Monday, July 12, 2010

Getting all Natural History on You!

So today I had a plan of having a look at some of the shops in Adelaide off the beaten path of Rundle Mall. I was going to take some snaps and write up a blog. When I stepped off the tram and tried taking a picture I was met with the all to familiar sight of "REPLACE BATTERY PACK". Needless to say I changed my plans and decided instead to go for a little walk to the Museum of South Australia, accompanied by my good friends Belle and Sebasian, Edward Sharpe and the Magnetic Zeros and Nicholas Roy.

It was a bit of a strange experience walking through the museum by myself with the music in my ears blocking out the screams of the children all around me. The museum opened their new Biodiversity section in February of this year, I've been excited to go see it because the animals are always my favourite part of the museum. I wasn't really sure what to expect, but it all has a very Australian feel to it. I started off in the marine section with whales and fish and all sorts of strange creatures. There was multimedia screens all around the place and if you got up close enough it almost felt like you were actually swimming around the reef. It really ignited a desire to go diving again!

The whole section really flows, you move from under the sea, to beachside, to backyard, to outback. The thing I loved about the display is that it wasn't just about showing animals, you have to explore a bit to actually discover everything that the museum has done. One example was a display of nocturnal animals, I looked up and noticed that a hidden owl was looking down at me, when a little girl noticed me doing this she too looked up and was so excited by the sight. There were crawl spaces that only children could fit through so I don't know if these were just for entertainment or if there were even more things hidden here. One of my favourites was the "backyard" animals.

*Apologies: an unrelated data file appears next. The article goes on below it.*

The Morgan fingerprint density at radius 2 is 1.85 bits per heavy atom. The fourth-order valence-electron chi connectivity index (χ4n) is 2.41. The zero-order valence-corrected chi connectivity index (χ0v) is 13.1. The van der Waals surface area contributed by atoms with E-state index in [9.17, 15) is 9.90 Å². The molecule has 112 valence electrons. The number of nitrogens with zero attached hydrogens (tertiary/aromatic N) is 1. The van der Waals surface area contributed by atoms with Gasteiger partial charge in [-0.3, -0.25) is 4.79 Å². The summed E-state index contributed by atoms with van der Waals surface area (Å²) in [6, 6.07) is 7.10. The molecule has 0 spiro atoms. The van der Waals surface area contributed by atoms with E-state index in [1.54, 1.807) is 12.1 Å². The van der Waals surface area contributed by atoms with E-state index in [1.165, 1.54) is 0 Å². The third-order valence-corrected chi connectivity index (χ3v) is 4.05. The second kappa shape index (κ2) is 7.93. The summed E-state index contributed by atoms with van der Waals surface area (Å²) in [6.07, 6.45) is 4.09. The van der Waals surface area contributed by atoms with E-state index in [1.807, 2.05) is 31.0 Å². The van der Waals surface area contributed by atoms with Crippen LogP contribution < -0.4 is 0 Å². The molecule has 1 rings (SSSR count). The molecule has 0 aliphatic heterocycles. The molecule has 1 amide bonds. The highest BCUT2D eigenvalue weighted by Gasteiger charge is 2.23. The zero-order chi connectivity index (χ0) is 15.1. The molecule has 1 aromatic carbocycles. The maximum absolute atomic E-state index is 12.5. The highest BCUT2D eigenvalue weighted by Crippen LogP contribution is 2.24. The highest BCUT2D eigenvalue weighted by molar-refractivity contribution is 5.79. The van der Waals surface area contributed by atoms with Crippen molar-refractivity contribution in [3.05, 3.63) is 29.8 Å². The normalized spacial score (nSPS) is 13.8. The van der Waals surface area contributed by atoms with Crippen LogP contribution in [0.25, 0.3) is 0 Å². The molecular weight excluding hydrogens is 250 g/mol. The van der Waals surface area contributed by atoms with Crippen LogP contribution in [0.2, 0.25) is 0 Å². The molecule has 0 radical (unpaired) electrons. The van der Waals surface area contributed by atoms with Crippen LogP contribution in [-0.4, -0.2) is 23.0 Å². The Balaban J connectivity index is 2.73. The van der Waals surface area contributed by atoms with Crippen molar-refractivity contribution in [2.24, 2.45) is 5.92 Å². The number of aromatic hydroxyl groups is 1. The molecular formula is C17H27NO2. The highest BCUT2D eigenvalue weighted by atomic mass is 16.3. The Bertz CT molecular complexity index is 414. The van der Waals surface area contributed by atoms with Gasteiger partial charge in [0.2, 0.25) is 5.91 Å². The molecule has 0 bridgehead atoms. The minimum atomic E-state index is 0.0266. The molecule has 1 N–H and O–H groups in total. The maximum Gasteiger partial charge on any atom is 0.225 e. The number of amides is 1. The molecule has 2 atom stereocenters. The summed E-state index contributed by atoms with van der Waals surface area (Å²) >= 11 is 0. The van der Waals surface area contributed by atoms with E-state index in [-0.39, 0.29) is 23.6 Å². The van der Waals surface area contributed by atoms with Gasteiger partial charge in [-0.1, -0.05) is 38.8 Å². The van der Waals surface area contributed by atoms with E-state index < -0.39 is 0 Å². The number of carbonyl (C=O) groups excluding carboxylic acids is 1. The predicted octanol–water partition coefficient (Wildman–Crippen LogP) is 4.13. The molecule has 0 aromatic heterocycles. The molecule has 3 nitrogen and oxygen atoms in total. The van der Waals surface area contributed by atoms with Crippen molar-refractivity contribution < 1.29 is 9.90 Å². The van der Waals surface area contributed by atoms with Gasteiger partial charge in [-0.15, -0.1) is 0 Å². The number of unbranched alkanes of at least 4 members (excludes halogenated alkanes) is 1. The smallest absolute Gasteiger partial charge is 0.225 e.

Doesn't it just look like a scene from Animals of Farthing Wood or something similar?

One thing I noticed was the strong environmental consciousness of all of the displays, this wasn't about showing you animals it was also about bringing attention to the fact that many of these were having their habitats destroyed, or that the animals themselves were the destroyers. There was a section for extinct Australian animals and I'll admit that I got a bit teary here. I did a bit of research into museums at university last year and whether they should be delivering simply information or whether curators should tell a story based on their own beliefs. I still don't know where I stand, but it was just so obvious to me today and it made me glad that they were trying to educate rather than just display. If you get a chance take the day off and grab some music and make your way through the museum in your own little world just like I did!

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